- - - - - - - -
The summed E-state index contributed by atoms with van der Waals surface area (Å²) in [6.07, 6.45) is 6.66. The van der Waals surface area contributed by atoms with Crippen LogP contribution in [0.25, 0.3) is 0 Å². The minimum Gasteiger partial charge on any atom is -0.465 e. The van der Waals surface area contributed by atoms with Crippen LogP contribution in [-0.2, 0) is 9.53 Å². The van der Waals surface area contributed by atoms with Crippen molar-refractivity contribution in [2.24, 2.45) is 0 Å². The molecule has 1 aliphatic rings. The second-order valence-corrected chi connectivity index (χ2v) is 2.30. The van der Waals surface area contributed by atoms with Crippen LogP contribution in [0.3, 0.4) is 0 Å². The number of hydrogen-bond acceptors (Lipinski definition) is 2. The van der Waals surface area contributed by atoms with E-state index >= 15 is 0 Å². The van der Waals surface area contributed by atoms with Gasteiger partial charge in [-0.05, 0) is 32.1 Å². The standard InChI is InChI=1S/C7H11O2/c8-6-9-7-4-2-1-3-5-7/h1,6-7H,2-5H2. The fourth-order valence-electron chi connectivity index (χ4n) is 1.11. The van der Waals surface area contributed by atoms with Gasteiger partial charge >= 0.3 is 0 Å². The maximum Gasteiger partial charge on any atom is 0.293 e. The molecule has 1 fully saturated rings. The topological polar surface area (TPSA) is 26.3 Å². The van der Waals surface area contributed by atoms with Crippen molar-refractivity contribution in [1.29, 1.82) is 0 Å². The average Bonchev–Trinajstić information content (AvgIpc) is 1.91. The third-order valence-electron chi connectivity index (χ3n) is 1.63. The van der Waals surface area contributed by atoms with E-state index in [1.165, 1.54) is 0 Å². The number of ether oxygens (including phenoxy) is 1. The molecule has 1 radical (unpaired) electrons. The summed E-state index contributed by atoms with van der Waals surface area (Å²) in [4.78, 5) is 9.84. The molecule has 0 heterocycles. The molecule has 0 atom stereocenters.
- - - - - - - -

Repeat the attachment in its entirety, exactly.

The summed E-state index contributed by atoms with van der Waals surface area (Å²) in [6.07, 6.45) is 6.66. The van der Waals surface area contributed by atoms with Crippen LogP contribution in [0.25, 0.3) is 0 Å². The minimum Gasteiger partial charge on any atom is -0.465 e. The van der Waals surface area contributed by atoms with Crippen LogP contribution in [-0.2, 0) is 9.53 Å². The van der Waals surface area contributed by atoms with Crippen molar-refractivity contribution in [2.24, 2.45) is 0 Å². The molecule has 1 aliphatic rings. The second-order valence-corrected chi connectivity index (χ2v) is 2.30. The van der Waals surface area contributed by atoms with Crippen LogP contribution in [0.3, 0.4) is 0 Å². The number of hydrogen-bond acceptors (Lipinski definition) is 2. The van der Waals surface area contributed by atoms with E-state index >= 15 is 0 Å². The van der Waals surface area contributed by atoms with Gasteiger partial charge in [-0.05, 0) is 32.1 Å². The standard InChI is InChI=1S/C7H11O2/c8-6-9-7-4-2-1-3-5-7/h1,6-7H,2-5H2. The fourth-order valence-electron chi connectivity index (χ4n) is 1.11. The van der Waals surface area contributed by atoms with Gasteiger partial charge >= 0.3 is 0 Å². The maximum Gasteiger partial charge on any atom is 0.293 e. The molecule has 1 fully saturated rings. The topological polar surface area (TPSA) is 26.3 Å². The van der Waals surface area contributed by atoms with Crippen molar-refractivity contribution in [1.29, 1.82) is 0 Å². The average Bonchev–Trinajstić information content (AvgIpc) is 1.91. The third-order valence-electron chi connectivity index (χ3n) is 1.63. The van der Waals surface area contributed by atoms with E-state index in [1.165, 1.54) is 0 Å². The number of ether oxygens (including phenoxy) is 1. The molecule has 1 radical (unpaired) electrons. The summed E-state index contributed by atoms with van der Waals surface area (Å²) in [4.78, 5) is 9.84. The molecule has 0 heterocycles. The molecule has 0 atom stereocenters.